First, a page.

For series creator Lauren Faust and the voice cast of DC Super Hero Girls, the latest animated iteration of the popular brand is just getting started.
"We haven't aired a ton of episodes yet, soI feel like the kind of the bigger, heavier stuff is still to come – the kind of stuff that might really resonate with people," she explained as she and the cast spoke with CBR at Comic-Con International. "I think it's still a waiting game, to see exactly what kind of effect that that might have on people individually."
Faust was joined by her cast Tara Strong (Batgirl), Kari Wahlgren (Zatanna), Nicole Sullivan (Supergirl), Kimberly Brooks (Bumblebee) and Grey Griffin (Wonder Woman) as well as storyboard artist and supervising director Natalie Wetzig, and the group teased that as more and more episodes air on Cartoon Network (as well as stream on Netflix), a bigger picture will build for Batgirl and the rest of the Super Hero Girls team.
"When we're sitting in the story room and figuring that stuff out together, it's actually something that is really fun for me is to have these larger arcs for these characters to follow, but to show those little steps as their own individual stories," Faust said. "Sometimes one story will will even address two different arcs at like one time. We have an episode [that just aired] with Green Lantern, and it introduces Poison Ivy. It's actually the beginning of a story between the two of them that's going to grow, but on its own, it's just a story."
"It's super fun when you do those fun little individual stories," Wetzig added, "and they kind of dovetail into the larger arc of the character."
Merging those classic DC characters with the big action of a cartoon show about teenagers has been at the forefront of Faust's mind since the beginning. "A big thing for me in developing the show was was trying to find a metaphor between being a teenager and being a superhero. That's exactly what we're going for: What is a teenager experience that is full of emotion or new experiences or confusion or all the things that we deal with when we're growing up? And then what's the super metaphor to that? Or what is a conflict that these characters could be going through that emotionally peaks with what they're going through at the same time. That's always been a goal of mine."
The task of creating that vision is shared by a large voice cast, which includes many alums of Faust's previous series, My Little Pony: Friendship Is Magic. The creator joked that wrangling the cast in a high-energy atmosphere came down to a simple action. "I yell a lot," she said, laughing. "I don't know. It's not hard. We sit down and we go through the script. And we've been working together a long time now. And it's actually pretty easy. I don't know. We just kind of fly through it and someone will deliver line, and I'll go, 'No! Wrong!' It's all it's all meshed together quite well."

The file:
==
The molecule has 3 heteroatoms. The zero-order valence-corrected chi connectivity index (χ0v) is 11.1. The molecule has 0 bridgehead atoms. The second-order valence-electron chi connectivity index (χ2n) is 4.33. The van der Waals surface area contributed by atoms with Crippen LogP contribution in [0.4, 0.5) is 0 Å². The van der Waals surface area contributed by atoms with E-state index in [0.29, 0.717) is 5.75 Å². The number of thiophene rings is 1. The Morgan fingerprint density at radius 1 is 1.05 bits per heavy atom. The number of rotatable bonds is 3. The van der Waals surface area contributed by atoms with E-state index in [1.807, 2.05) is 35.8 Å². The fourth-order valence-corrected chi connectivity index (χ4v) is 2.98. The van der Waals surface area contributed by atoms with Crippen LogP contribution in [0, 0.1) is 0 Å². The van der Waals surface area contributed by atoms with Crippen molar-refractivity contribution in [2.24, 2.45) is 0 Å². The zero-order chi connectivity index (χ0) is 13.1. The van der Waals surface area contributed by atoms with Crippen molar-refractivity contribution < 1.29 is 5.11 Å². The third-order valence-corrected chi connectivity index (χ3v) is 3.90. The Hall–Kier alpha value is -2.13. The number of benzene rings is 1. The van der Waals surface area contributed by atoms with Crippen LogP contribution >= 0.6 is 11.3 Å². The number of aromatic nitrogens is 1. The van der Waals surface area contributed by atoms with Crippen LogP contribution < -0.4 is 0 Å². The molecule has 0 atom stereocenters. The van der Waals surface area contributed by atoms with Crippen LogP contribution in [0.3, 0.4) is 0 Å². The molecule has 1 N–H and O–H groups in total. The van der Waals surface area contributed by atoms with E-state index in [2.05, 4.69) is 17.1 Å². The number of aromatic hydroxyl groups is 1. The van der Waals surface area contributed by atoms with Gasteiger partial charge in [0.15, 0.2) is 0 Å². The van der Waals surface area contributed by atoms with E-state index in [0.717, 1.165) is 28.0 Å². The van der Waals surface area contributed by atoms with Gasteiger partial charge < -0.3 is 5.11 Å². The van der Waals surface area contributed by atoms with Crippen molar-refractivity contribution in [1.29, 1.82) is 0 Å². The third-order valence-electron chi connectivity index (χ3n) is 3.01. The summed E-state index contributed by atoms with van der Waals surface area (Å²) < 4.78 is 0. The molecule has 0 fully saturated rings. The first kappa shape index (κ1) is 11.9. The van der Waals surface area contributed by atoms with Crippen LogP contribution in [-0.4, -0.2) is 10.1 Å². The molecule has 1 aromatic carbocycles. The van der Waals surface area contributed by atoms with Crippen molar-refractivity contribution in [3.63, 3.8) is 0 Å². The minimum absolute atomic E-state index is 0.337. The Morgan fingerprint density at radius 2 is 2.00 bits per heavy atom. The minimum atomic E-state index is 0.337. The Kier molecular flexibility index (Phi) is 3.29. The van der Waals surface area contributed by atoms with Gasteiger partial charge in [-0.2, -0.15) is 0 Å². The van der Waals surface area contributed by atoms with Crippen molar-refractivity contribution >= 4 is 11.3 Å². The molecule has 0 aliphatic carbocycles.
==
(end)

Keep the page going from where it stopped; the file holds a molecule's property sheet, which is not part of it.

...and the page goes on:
Strong joked, "We are one person," adding, "We have so much fun working all together and playing off each other. And the fun thing is when Lauren says 'Let's do this all together,' and we haven't practiced. Sometimes don't even count down, and we will all be simpatico and say the line exactly the same cadence and exactly the same time. It's so fun. We're so in tune with each other."
The cast shared in Faust's passion for the mission of the series, with Strong noting that from the pilot, the relatable nature of the characters has come through. "It's so great when Babs realizes she's not the only one like her. And she's in the room with other girls. It's a great monologue [Lauren] wrote. And she's like, 'Oh, my God, I thought I was the only one that's super, but everyone else is super, too!' It is like this moment of realization where you don't think you can sit at the table. But everybody's wanted to sit at the same table. And it's like that total High School angst all captured in this one moment of realizing, 'Hey, we can join forces and work together.'"
"I was thinking the same thing – that idea of finding your tribe because they just show so many different groups in this cartoon," Wahlgren added. "You've got the environmental chick, you've got the the drama club girl, you've got the the techie and all these different things. So it's kind of cool that they all sort of find each other. And then, that's what makes them stronger, is that they find their tribe."
Sullivan looks forward to an upcoming episode, specifically, that focused on Kara's teenage trials. "Someone someone is saying some bad stuff about Supergirl that's not true and starting rumors, and she's got to deal with that. And that's obviously a very high school thing, and it's a very grown up thing. It happens, and she has to navigate through that... there's stuff in life where you gotta look to the people that love you anyway... she doesn't handle it quite that sweetly."
"I think she takes most of the city down," Faust said with a laugh. The creator noted that the merging of the DC Super Hero Girls' action adventures and their personal lives is a natural outgrowth of her storytelling staff. "It was a very natural. When we when we're looking to staff up the show with artists and writers, we look for people who have a voice that we feel like suits the show. And it so happens a lot of them are women. And we have a lot of our storyboard crew, most of them are young women. And that's been really exciting. Because we give them the script, but they're bringing even more to it because they understand. 'Oh, I went through that. Oh, I know how that feels. I had a friend who that happened to.' And so the stories become even more genuine, because they're not guessing."
DC Super Hero Girls is now available on Cartoon Network and Netflix.